Monday, January 31, 2011

More Sleeping, Better Sleeping, Longer Sleeping

Mattias' sleeping hasn't improved (at all) since I vowed to work on his sleeping. I think I'm having the some of the same problems I had with Noah.

(image removed)
First of all, I get this idea in my head that there is a Solution and I simply haven't stumbled across It yet, therefore, I keep trying new things. That's a little spastic, and not so sleep-inducing, don't you think?

Then, I become really obsessed with if only(s). If only Mattias would sleep longer, I could clean the kitchen.  If only Mattias would sleep more, he'd play so much better with Noah. If only Mattias would sleep better, I could carry the ten loads of washed-and-folded laundry up the two flights of stairs! That's the single-minded, goal-oriented, obsessive Ann emerging. She doesn't help relax the situation, either.

Next, I start thinking there must be some undiagnosed medical condition. Way back when, in Munich, I asked Noah's/our (German) pediatrician about this. The pediatrician looked at me carefully and said, "Well, you look okay."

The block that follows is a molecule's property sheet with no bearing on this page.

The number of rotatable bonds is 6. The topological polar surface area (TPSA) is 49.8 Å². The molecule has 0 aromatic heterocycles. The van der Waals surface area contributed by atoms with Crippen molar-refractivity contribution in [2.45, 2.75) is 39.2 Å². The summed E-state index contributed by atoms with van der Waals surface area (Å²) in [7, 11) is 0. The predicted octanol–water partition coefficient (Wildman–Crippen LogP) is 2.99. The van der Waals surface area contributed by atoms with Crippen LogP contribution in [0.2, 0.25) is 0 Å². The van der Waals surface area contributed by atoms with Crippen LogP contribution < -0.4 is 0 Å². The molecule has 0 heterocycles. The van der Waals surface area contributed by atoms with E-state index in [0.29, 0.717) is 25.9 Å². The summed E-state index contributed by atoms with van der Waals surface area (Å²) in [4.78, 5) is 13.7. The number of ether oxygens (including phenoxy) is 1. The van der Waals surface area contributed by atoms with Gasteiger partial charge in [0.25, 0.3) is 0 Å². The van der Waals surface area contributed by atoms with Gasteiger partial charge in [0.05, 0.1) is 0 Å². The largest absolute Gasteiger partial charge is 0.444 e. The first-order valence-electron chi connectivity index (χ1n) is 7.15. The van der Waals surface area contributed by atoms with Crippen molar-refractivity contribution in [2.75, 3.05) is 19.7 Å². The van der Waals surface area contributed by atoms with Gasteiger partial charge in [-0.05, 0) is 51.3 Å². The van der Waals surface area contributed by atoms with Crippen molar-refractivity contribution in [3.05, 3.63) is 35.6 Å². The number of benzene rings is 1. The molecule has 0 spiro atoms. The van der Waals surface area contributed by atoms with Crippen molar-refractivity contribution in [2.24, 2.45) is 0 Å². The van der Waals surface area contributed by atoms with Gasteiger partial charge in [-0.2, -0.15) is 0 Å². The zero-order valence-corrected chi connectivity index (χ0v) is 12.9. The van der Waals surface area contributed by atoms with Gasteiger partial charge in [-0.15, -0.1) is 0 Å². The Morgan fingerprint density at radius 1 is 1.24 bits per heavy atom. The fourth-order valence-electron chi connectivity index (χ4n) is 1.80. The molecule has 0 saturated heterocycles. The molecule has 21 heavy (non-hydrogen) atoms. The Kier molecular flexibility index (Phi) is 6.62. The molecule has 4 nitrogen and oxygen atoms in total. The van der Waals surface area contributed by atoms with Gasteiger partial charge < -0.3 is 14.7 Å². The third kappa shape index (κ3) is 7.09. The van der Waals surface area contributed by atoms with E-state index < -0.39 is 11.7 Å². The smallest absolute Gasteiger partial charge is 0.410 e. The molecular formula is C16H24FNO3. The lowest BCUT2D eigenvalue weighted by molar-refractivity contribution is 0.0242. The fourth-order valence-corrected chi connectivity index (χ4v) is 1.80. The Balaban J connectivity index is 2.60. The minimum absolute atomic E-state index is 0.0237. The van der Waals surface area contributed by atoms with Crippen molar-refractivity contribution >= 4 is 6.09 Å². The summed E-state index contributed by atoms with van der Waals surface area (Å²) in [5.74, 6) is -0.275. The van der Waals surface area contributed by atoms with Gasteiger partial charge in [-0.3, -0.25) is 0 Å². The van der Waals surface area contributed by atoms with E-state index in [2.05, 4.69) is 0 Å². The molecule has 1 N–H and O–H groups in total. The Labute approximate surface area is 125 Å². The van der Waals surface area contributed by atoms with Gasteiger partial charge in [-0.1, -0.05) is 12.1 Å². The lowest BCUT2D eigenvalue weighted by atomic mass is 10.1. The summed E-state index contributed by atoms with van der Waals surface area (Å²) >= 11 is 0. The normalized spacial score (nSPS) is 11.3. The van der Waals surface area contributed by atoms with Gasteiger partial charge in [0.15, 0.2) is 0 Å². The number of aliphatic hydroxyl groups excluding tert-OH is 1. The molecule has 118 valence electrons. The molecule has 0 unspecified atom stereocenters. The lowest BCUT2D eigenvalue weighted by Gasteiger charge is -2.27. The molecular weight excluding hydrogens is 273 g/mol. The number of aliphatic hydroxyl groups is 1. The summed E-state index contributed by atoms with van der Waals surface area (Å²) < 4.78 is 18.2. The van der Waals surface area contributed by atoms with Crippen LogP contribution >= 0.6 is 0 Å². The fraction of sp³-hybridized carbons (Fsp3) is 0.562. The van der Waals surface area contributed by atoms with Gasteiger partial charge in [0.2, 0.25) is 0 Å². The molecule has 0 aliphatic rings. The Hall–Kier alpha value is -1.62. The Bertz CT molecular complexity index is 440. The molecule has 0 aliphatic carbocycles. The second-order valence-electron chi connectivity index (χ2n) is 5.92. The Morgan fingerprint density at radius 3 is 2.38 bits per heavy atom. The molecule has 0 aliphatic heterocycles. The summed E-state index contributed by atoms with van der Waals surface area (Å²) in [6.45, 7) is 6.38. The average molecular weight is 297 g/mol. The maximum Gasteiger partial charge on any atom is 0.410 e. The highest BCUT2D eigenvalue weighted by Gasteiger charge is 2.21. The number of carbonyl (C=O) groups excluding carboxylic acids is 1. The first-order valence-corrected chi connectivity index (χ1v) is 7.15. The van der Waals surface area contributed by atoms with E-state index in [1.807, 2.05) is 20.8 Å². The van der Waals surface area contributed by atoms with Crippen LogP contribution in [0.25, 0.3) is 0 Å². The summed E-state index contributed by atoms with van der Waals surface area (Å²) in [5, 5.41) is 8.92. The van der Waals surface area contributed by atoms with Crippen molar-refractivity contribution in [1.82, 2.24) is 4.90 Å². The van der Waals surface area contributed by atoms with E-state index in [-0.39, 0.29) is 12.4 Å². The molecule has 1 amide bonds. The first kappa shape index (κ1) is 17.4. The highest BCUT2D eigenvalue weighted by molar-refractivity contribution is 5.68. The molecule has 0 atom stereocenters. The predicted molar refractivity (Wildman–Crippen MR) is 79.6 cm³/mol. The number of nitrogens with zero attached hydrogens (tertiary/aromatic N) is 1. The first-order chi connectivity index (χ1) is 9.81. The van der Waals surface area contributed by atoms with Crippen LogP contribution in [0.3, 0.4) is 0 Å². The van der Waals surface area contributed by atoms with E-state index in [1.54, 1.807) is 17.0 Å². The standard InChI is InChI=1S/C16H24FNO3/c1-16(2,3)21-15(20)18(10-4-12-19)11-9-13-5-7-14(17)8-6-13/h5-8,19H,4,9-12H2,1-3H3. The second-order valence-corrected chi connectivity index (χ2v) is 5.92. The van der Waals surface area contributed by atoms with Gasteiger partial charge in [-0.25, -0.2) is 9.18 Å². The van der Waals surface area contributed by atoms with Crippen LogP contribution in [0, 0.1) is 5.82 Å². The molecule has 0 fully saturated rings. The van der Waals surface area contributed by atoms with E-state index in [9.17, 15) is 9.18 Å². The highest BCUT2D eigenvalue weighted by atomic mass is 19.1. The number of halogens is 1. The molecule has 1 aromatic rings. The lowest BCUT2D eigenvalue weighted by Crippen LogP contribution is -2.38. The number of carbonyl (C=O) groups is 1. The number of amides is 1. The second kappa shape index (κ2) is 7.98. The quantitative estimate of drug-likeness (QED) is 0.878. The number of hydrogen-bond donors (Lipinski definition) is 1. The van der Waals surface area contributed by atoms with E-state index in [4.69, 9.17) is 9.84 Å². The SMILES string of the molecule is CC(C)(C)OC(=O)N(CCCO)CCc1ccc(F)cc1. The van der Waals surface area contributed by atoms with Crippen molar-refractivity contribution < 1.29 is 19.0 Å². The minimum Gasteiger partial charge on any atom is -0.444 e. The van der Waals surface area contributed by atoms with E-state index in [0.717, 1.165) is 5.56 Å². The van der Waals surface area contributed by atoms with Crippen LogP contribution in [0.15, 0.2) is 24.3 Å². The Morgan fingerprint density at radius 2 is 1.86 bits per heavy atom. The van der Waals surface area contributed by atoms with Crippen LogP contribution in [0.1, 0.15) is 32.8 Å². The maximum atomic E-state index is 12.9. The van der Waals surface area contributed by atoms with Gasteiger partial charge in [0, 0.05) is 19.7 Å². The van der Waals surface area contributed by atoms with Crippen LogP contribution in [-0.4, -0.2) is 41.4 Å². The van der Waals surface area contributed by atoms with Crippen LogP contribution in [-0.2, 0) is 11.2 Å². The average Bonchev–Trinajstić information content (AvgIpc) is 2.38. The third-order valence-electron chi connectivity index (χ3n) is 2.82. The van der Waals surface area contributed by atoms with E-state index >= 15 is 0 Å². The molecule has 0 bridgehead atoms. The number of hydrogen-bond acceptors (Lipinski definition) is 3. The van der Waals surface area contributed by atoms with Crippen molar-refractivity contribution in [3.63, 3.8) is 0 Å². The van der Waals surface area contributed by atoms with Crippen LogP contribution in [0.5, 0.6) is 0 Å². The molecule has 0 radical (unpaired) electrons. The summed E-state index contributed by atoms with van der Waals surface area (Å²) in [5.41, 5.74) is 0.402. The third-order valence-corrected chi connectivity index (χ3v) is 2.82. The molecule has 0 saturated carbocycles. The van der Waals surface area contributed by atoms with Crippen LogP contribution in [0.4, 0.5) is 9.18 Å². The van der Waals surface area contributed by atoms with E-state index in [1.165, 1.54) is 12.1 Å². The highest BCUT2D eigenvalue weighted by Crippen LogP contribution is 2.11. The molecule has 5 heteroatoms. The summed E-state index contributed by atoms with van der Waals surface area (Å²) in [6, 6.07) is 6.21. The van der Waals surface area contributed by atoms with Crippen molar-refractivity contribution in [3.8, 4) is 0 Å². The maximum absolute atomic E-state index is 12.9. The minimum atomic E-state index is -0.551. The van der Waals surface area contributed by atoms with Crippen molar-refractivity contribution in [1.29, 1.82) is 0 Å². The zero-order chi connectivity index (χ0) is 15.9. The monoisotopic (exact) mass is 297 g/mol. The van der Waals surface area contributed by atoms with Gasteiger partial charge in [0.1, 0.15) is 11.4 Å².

Um. In case you didn't catch that: I! Me! Yours truly! was supposed to LOOK sufficiently tired for Noah's sleeping to be a problem. I was a new mother and I was Outraged! (In retrospect, I find this a lot less offensive and a lot more funny.)

Shortly thereafter, we found a new pediatrician. Because I was Outraged.

And I waited a couple of months before I begged Fritz to ask the new pediatrician about Noah's (still) miserable sleeping.

"You have to ask because if I-the-mother ask, she might not take me seriously."

"You have to ask because if I-the-NON-german-speaker ask, she might not understand."

"You have to ask because if I-the-woman ask, the answer might just be another commentary on my makeup!"

Off went Fritz to the pediatrician with little Noah in tow. And the answer came back that little Noah was just fine. And the pediatrician? Well, she was wise. Here's the message she gave to Fritz: